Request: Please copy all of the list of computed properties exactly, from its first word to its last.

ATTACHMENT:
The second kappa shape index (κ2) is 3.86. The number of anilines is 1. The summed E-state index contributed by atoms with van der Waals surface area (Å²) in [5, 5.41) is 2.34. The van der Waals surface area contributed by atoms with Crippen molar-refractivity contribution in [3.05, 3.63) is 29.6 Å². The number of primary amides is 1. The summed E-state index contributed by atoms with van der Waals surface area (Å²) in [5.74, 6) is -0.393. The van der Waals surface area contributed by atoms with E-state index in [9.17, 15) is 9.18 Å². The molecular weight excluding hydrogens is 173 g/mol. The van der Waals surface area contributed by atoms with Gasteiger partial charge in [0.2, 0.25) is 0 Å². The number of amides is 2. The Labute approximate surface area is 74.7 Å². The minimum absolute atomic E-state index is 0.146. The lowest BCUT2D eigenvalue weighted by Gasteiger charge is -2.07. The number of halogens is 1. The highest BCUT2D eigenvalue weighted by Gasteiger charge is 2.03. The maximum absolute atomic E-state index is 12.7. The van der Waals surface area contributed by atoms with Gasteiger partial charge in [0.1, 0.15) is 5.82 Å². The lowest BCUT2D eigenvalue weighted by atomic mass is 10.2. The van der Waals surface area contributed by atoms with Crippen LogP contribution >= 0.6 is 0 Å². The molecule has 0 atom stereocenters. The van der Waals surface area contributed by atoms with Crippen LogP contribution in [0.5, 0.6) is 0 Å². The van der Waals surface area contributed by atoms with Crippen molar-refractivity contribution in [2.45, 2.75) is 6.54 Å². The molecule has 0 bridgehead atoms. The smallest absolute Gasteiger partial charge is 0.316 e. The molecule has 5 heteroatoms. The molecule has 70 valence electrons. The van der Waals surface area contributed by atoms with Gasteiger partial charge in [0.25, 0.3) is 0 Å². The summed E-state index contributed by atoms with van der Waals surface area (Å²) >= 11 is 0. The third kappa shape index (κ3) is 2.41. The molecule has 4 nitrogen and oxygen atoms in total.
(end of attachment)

The second kappa shape index (κ2) is 3.86. The number of anilines is 1. The summed E-state index contributed by atoms with van der Waals surface area (Å²) in [5, 5.41) is 2.34. The van der Waals surface area contributed by atoms with Crippen molar-refractivity contribution in [3.05, 3.63) is 29.6 Å². The number of primary amides is 1. The summed E-state index contributed by atoms with van der Waals surface area (Å²) in [5.74, 6) is -0.393. The van der Waals surface area contributed by atoms with E-state index in [9.17, 15) is 9.18 Å². The molecular weight excluding hydrogens is 173 g/mol. The van der Waals surface area contributed by atoms with Gasteiger partial charge in [0.2, 0.25) is 0 Å². The number of amides is 2. The Labute approximate surface area is 74.7 Å². The minimum absolute atomic E-state index is 0.146. The lowest BCUT2D eigenvalue weighted by Gasteiger charge is -2.07. The number of halogens is 1. The highest BCUT2D eigenvalue weighted by Gasteiger charge is 2.03. The maximum absolute atomic E-state index is 12.7. The van der Waals surface area contributed by atoms with Gasteiger partial charge in [0.1, 0.15) is 5.82 Å². The lowest BCUT2D eigenvalue weighted by atomic mass is 10.2. The van der Waals surface area contributed by atoms with Crippen LogP contribution >= 0.6 is 0 Å². The molecule has 0 atom stereocenters. The van der Waals surface area contributed by atoms with Crippen LogP contribution in [0.5, 0.6) is 0 Å². The van der Waals surface area contributed by atoms with Crippen molar-refractivity contribution in [2.45, 2.75) is 6.54 Å². The molecule has 0 bridgehead atoms. The smallest absolute Gasteiger partial charge is 0.316 e. The molecule has 5 heteroatoms. The molecule has 70 valence electrons. The van der Waals surface area contributed by atoms with Gasteiger partial charge in [0.25, 0.3) is 0 Å². The summed E-state index contributed by atoms with van der Waals surface area (Å²) >= 11 is 0. The third kappa shape index (κ3) is 2.41. The molecule has 4 nitrogen and oxygen atoms in total.